US becomes bitcoin mining leader

The US is now the world leader when it comes to bitcoin mining, overtaking China according to data published by the Cambridge Centre for Alternative Finance.

New bitcoin is created when high performance computers compete against other computers to solve mathematical equations, dubbed ‘mining’, which requires significant amounts of energy often derived from fossil fuels.

China’s share of the global ‘hashrate’ dropped to almost zero in July, down from 44 per cent in May, and almost 75 per cent in 2019 according to the statistics.

“Hashrate” is a term for the total combined computational power used to mine bitcoin.

The US proportion of the global ‘hashrate’ increased to 35 per cent in August up from 17 per cent in April, while Kazakhstan’s share grew 10 per cent to 18 per cent.

Russia and Canada now account for 11.2 per cent and 9.6 per cent of the global hashrate respectively.

Bitcoin miners benefit from the cold climates and relatively low energy costs offered by Russia and Kazakhstan.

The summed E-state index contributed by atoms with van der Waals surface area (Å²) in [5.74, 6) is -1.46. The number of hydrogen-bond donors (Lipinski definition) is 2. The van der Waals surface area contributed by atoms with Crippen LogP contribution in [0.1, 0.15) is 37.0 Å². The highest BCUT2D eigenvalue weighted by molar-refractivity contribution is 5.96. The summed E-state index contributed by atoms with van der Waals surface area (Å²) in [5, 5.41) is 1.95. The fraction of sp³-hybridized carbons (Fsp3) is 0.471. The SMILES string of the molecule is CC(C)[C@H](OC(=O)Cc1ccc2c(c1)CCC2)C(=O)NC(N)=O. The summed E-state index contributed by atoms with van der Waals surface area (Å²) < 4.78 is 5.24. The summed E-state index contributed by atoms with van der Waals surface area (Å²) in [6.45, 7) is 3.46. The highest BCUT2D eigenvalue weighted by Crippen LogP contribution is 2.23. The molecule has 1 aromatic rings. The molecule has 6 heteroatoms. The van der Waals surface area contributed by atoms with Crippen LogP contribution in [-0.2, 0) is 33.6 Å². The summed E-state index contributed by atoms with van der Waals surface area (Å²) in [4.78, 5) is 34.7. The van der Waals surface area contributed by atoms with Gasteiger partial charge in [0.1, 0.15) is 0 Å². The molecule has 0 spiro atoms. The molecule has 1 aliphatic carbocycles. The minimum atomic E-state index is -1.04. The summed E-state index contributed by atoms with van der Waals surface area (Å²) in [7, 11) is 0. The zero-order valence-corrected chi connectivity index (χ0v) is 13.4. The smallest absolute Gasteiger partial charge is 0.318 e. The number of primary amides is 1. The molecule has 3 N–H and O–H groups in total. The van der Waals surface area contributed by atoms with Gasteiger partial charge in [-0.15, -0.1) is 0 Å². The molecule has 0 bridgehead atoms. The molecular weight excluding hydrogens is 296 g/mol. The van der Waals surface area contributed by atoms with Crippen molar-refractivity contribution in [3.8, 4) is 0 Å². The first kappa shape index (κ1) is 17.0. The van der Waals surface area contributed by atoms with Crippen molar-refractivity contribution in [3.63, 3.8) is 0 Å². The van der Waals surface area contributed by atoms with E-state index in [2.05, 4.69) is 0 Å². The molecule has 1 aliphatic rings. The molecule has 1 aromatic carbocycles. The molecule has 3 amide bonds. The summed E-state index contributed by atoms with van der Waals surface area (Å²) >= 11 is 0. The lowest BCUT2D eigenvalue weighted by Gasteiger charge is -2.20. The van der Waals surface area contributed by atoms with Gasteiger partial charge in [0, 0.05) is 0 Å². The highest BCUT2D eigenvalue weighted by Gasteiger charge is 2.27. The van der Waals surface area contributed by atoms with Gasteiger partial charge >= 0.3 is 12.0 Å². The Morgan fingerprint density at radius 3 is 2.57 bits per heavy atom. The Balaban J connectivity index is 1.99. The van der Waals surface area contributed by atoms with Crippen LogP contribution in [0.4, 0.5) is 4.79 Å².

Texas – one of the most popular US states for miners – offers comparatively low energy costs, much of which is from renewable sources.

The news comes after The People’s Bank of China (PBOC) announced all activities related to non-government digital assets were illegal last month, in a further crackdown on cryptocurrencies.

China’s State Council had previously banned bitcoin mining in May citing environmental and financial concerns.

China aims to implement its own central bank digital currency (CBDC) at the Beijing Winter Olympics in February 2022.

The level of e-waste generated by bitcoin mining as of May 2021 added up to 30,700 tonnes, according to a study produced by Dutch central bank and MIT economists.

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